Suzanne Scoggins, associate professor of political science at Clark University, will be the guest speaker when the university’s Conversations on Race and Policing and Modern China Lecture series present “Policing China: Street Level Cops in the Shadow of Protest.”
Scoggins’ talk takes its title from her latest book, and is scheduled for 1 p.m. Wednesday, Oct. 19, on Zoom. The talk is free and open to the public, and can be accessed from a PC, Mac, Linux, iOS or Android at https://csusb.zoom.us/j/97960458784
According to the publisher’s website, Scoggins’ book “delves into the paradox of China’s self-projection of a strong security state while having a weak police bureaucracy. Assessing the problems of resources, enforcement, and oversight that beset the police, outside of cracking down on political protests, Scoggins finds that the central government and the Ministry of Public Security have prioritized ‘stability maintenance’ (weiwen) to the detriment of nearly every aspect of policing. The result, she argues, is a hollowed out and ineffective police force that struggles to deal with everyday crime.”
About Conversations on Race and Policing
Conversations on Race and Policing, also known as CoRP, began in the aftermath of the May 25, 2020, death of George Floyd while in the custody of four Minneapolis, Minn., police officers. A video of the incident posted on social media led to widespread protests, the firing of four police officers, the arrest and conviction of one officer on a second-degree murder and related charges, the other three on charges of aiding and abetting second-degree murder – and a spotlight worldwide on race and policing.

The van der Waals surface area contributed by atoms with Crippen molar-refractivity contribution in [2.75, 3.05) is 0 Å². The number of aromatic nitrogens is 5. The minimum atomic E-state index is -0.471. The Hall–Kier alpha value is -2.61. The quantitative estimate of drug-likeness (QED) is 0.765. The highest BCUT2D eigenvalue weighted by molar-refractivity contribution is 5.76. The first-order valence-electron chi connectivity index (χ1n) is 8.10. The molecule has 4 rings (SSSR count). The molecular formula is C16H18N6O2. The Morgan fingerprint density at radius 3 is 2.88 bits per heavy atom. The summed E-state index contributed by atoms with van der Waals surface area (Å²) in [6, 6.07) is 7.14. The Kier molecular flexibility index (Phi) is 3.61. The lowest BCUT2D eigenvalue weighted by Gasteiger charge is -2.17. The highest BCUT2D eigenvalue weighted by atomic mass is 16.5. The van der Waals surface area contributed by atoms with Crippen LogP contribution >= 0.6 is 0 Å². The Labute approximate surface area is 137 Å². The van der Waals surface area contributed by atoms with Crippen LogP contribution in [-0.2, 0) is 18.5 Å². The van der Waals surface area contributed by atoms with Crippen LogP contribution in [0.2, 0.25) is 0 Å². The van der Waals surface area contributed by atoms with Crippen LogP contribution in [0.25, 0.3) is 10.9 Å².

The series has featured scholars, journalists, law enforcement officers, lawyers, activists, artists, educators, administrators and others from throughout the nation who shared their experience and expertise on issues related to race and policing.
More than 50 forums have taken place, and video recordings of the sessions are posted online on the Conversations on Race and Policing Lecture Series Archive.
The fall lineup of Conversations on Race and Policing, each at 1 p.m. on Wednesdays, include:
- Oct. 26: Details pending.
- Nov. 2: In Conversation with Michael German, of the Brennan Center for Justice, with guest host Brian Levin, director of CSUSB’s Center for the Study of Hate and Extremism.
The series is organized by CSUSB students, staff and faculty, including recent history master of arts graduate, Cecelia Smith; history MA student Matt Patino; Mary Texeira, professor emerita, sociology; Jeremy Murray, professor of history; Robie Madrigal, public affairs/communication specialist for the CSUSB John M. Pfau Library; and community member Stan Futch, president of the Westside Action Group.
About the Modern China Lecture Series
The Modern China Lecture Series was initiated to promote awareness of important issues related to China for those on the Cal State San Bernardino campus and in the community.
In the series of more than 60 lectures, workshops, film screenings and roundtable forums since January 2014, China scholars from UC San Diego, UC Riverside, the Claremont Colleges, UCLA, USC, UC Irvine, Columbia, Oxford and other institutions have visited the CSUSB campus to share their expertise and opinions.
Speakers in the series have included specialists in history, economics, political science, philosophy, finance, security studies, literature, anthropology and other fields.
Upcoming Modern China Lectures include:
- Nov. 2, 4 p.m., “Frontier Fieldwork: Building a Nation in China’s Borderlands, 1919-45,” by Andres Rodriguez, professor of history, The University of Sydney.
The series cosponsors this year are the CSUSB Department of History, the History Club/Phi Alpha Theta, the College of Social and Behavioral Sciences, the Jack H. Brown College of Business and Public Administration, and the Intellectual Life Fund. Series organizers are Murray and Alexander Serrano.
For more information on the Modern China Lecture Series, contact Jeremy Murray, associate professor of history, at firstname.lastname@example.org.